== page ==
A Pictorial History of Ancient Rome: With Sketches of the History of Modern Italy. For the Use of Schools

Εξώφυλλο
E. H. Butler, 1868 - 336 σελίδες
 

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Περιεχόμενα

Reign of Numa
24
The Horatii end Curiatii
25
Ancus Marlius Tarquin I
26
Overthrow of Tarquin the Proud 3C XVI Government of Rome under the Kings
31
Ancient Roman Armies Customs m Founding Cities
33
Literature of the Romans under the Kings
34
War of Porsenna
35
Mucius Sccevola Battle of Regillus
36
Internal Troubles at Rome
38
Revolt of the Plebeians
39
Menenius Agrippa
40
Banishment of Coriolanus
41
Veturia and Volumnia
42
Dictatorship of Cincinnatus
43
Mount Algidus
44
The Decemvirs
45
Appius Claudius and Virginia
47
Siege of Veii
49
Invasion of the Gauls
51
March of the Gauls to Rome
52
Capture of Rome by the Gauls
54
Departure of the Gauls from Rome
55
Rebuilding of Rome
57
XXVIII Condemnation of Manlius
58
The Samnite and Latin War
59
Titus Manlius
60
Devotion of Decius
61
The Caudine Forks
62
Arrival of Pyrrhus in Italy
63
War with Pyrrhus
64
Embassy of Fabricius
65
Defeat of Pyrrhus
66
Progress of the Roman Commonwealth
67
Foundation of Carthage
68
XL1X First Punic War
69
Naval Victory of Duilius
70
Regulus invades Africa
71
HI Embassy of Regulus to Rome
72
Death of Regulus
73
CONTENTS LIV End of ihe First Punic War
75
Illyrian and Gallic War
76
Commencement of the Second P nic War
77
Hannibals Passage of the Alps
78
Campaign of Hannibal in Italy
80
Battle of Thrasymenus
81
Fabius Maximus
82
LX1 Battle of Cannce
83
Battle of the Metaurus
84
Capture of Syracuse Scipios Wars in Spain
85
Battle of Zama End of the Second Punic War
87
Conquest of Greece by the Romans
88
Death of Hannibal
90
Cato the Censor
91
Third Punic War
92
LX1X Capture of Carthage
93
End of the Third Punic War
94
Tiberius Gracchus
95
Caius Gracchus
96
LXXIH End of Roman Freedom
97
The Jugurthine War
99
Conquest and Death of Jugurtha
100
Invasion of the Cimbrians and Teutones
102
Defeat of the Barbarians
103
Tumults at Rome
104
The Social War
106
The Social War
108
Rivalry of Marius and Sulla
109
Civil War of Marius and Sulla
112
Civil War of Marius and Sulla continued
113
Dictatorship of Sulla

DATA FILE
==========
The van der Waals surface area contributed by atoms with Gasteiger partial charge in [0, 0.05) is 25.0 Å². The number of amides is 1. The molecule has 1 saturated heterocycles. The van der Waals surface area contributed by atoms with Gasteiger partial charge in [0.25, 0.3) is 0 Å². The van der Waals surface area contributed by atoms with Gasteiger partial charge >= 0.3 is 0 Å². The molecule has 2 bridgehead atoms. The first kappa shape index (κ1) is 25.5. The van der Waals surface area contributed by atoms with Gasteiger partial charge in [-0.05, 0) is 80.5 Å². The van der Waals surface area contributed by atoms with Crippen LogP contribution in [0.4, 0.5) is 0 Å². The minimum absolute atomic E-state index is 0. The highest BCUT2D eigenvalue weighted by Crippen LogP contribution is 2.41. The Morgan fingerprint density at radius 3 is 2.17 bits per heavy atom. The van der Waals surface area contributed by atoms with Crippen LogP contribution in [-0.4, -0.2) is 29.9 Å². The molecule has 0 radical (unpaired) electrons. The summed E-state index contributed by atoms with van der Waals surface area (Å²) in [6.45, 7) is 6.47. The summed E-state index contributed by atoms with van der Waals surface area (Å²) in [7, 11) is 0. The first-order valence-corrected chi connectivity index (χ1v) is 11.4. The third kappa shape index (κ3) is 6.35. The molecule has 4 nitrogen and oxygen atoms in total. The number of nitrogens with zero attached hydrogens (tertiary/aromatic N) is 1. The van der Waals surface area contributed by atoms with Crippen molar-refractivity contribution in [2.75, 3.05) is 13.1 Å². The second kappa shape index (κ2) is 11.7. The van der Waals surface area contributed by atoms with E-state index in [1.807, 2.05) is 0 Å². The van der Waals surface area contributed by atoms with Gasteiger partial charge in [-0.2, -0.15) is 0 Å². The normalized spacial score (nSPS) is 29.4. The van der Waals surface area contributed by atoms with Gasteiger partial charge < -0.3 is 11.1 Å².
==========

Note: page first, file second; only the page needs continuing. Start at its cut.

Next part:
114
The Cilician Pirates
116
LXXXVIl Conspiracy of Catiline
117
Overthrow of Catiline
119
Rebellion of Spartacus
120
XCThe First Triumvirate
122
Julius Caesar in Gaul
123
Parthian Expedition of Crass
124
Disasters of Crassus
125
Deb of Crassus
127
Rivalry of Pompey and Caesar
128
Civil War
129
Flight of Pompey from Rome
131
Pompey and Caesar in Greece
132
Battle of larsalia
133
CDeath of Pompey
134
Triumph of Ctesar
135
Dictatorship of Caesar
137
Conspiracy against Caesar
139
Assassination of Caesar
140
Mark Antony
141
Funeral of Casar
143
The Second Triumvirate
144
Brutus and Cassius
145
Battle of Philippi
147
Antony and Cleopatra
149
Rome under the Triumvirs
150
Octavius and Antony
151
Quarrel of Octavius and Antony
152
Battle of Actium
153
CXV1 Death of Antony
155
Death of Cleopatra
156
Establishment of the Power of Augustus
157
Roman Literature during the Second Period
158
Livius Andronicus Naevius Ennius Plautus
160
Terence Lucretius Catullus
161
Rome under Augustus
177
Rome under Augustus
178
Reign of Augustus
180
Reign of Augustus
182
Death of Augustus
183
Accession of Tiberius
184
3XXXVII Crimes of Sejanus
186
Reign of Caligula
187
Assassination of Caligula
189
Reign of Claudius
190
Reign of Nero
191
Crimes of Nero
194
Death of Nero
195
CXL1V Galba and Olho
197
Reign of Vitellius
198
Death of Vitellius
199
Reign of Vespasian
201
OXLVIII Reign of Vespasian continued
202
Reign of Titus
203
Herculaneum and Pompeii
206
Reign of Doinitian
208
Reign of Nerva
210
Reign of Trajan
211
Eastern Campaigns of Trajan
213
Adrian Antonmus Pius
214
Reign of Marcus Aurelius
215
Reign of Commodus
217
Death of Commodus
218
Commerce of the Romans with the East
219
Commerce of the Romans with the South and North
221
CLXI Reign of Pertinax
222
Didius Julianus
223
Reigns of Septimius Severus and Caracalla
225
Macrinus and Heliogabalus
226
Alexander Severus Maximin
228
JLXVI Cruelties and Death of Maximin
229
The Two Gordians
230
GordianPhilip Decius
231
CLXIXGallus jEmilianus Valerian
233
Gallienus Claudius Quintillius
235
Aurelian Zenobia
236
Death of Aurelian
238
Tacitus Probus
239
Carus Carinus and Numerian
240
DioclesianGalerius Constantius 341
241
CLXXV1 Cot stantine the Great
242
The Sons of Constantme
244
Constans Julian the Apostate
245
Death of Julian
247